As promised, this part 2 post is a follow on from the one I posted previously, which effectively covered the process of finding and applying to a university. Part 2 will entail as much useful information as I can scramble together regarding the process of preparing to leave for university, and the settling in period once you actually get there.
Before you leave:
- Meningitis C booster vaccination.
If you were born after September 1995, the government recommend you get a Meningitis C booster vaccination. If you are 25 and under, contact your GP to see if you 1. had the vaccination and 2. had the booster. It is highly recommended: a few years ago there was a tragic case of a 19-year-old who contracted the disease and died as a result: we have the luxury of protecting ourselves against preventable illness, so take all the chances you can get! I will link government information on this here.
- Student bank accounts.
Sorting your finances are important. Any student will know that university is a daunting drain on your finances, but it is manageable if you approach it correctly. I will touch more on managing finances later on, but here I will briefly speak about the thrilling topic of bank accounts. It is super important to get yourself set up with a good student account that allows you plenty of room to go into your overdraft, and some added perks are always a bonus. I, for example, have a student account with Santander. It allows me to go up to £1,500 into my overdraft for three years (or four years for a four-year course). On top of that, full-time students get a free rail-card for four years, giving me a 1/3rd off rail travel.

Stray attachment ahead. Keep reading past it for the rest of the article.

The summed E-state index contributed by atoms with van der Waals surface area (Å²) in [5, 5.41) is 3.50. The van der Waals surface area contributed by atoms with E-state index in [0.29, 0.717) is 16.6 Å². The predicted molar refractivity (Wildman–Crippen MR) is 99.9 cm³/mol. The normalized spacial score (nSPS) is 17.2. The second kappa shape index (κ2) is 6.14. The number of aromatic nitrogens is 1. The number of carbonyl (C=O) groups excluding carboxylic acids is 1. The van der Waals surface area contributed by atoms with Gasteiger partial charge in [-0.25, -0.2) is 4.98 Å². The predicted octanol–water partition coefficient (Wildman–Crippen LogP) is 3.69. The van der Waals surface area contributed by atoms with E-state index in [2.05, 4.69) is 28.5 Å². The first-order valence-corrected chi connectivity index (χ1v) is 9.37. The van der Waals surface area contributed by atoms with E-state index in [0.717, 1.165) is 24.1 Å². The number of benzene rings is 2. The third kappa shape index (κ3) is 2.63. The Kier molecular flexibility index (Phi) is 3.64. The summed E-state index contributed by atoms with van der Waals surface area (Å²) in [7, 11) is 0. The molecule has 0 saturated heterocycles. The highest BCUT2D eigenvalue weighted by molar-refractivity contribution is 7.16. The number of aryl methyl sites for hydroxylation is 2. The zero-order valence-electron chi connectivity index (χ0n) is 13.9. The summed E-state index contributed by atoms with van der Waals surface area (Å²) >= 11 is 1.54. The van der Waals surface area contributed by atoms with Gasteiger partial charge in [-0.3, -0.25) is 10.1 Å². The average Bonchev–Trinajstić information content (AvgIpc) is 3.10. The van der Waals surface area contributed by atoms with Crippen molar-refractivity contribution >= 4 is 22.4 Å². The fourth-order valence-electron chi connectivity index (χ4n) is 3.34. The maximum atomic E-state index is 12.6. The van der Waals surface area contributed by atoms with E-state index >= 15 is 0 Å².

Obviously, it is not ideal to be in your overdraft, but living in London I find it extremely difficult with the rent I have to pay not to go into my overdraft, so do not freak out if you have to!
When you arrive:
Freshers is probably one of the most hyped up week or two of university life at the start. I think most universities sell tickets to events before you actually arrive – I bought a wristband for various nights before I got to university, which was a good idea in that some events did sell out. It gives you the ability to be able to pick and choose what you attend, and saves you last-minute wanting to go to an event and not being able to.
Meet people, be brave, make friends. The most important thing you can remember is that literally everyone is in the same boat: everyone is nervous, and everyone feels awkward. I found that at the start it was best to just talk to people – meet as many people as you can, be friendly, put yourself out there. That said, most people do not stay close friends with everyone they meet during the first few weeks. It is all about meeting new people, and finding where you fit, and you will fit somewhere, everyone does.
Have fun, but remember, anything you DO do that is potentially slightly embarrassing will stick with you. What I am trying to say is that make sure you do not do anything that you do not want held against you for the next three or four years!
- Moving into student halls or private accommodation and making friends.
Moving out and into effectively independent or semi-independent living is incredibly daunting and can be very difficult. It is a massive adjustment, but one that tends to come easier than people think.
My very first piece of advice for living in halls would be, that when you arrive, leave your door open! Not overnight (probably not safe), but whilst you are moving in and unpacking, prop your door open. I met my best friend and my neighbour this way – she wandered in when I was sat having a cup of tea – so it really does work. Being open and inviting is the best way to make friends with the people you are going to live with for the next year. At my first course meeting I spoke to the people around me and found that one of them lived in the same halls as I did, so we walked home together. Turns out he was my other neighbour! The three of us are still close friends today, so it really is worth branching out and making effort with those in the immediate vicinity of your room.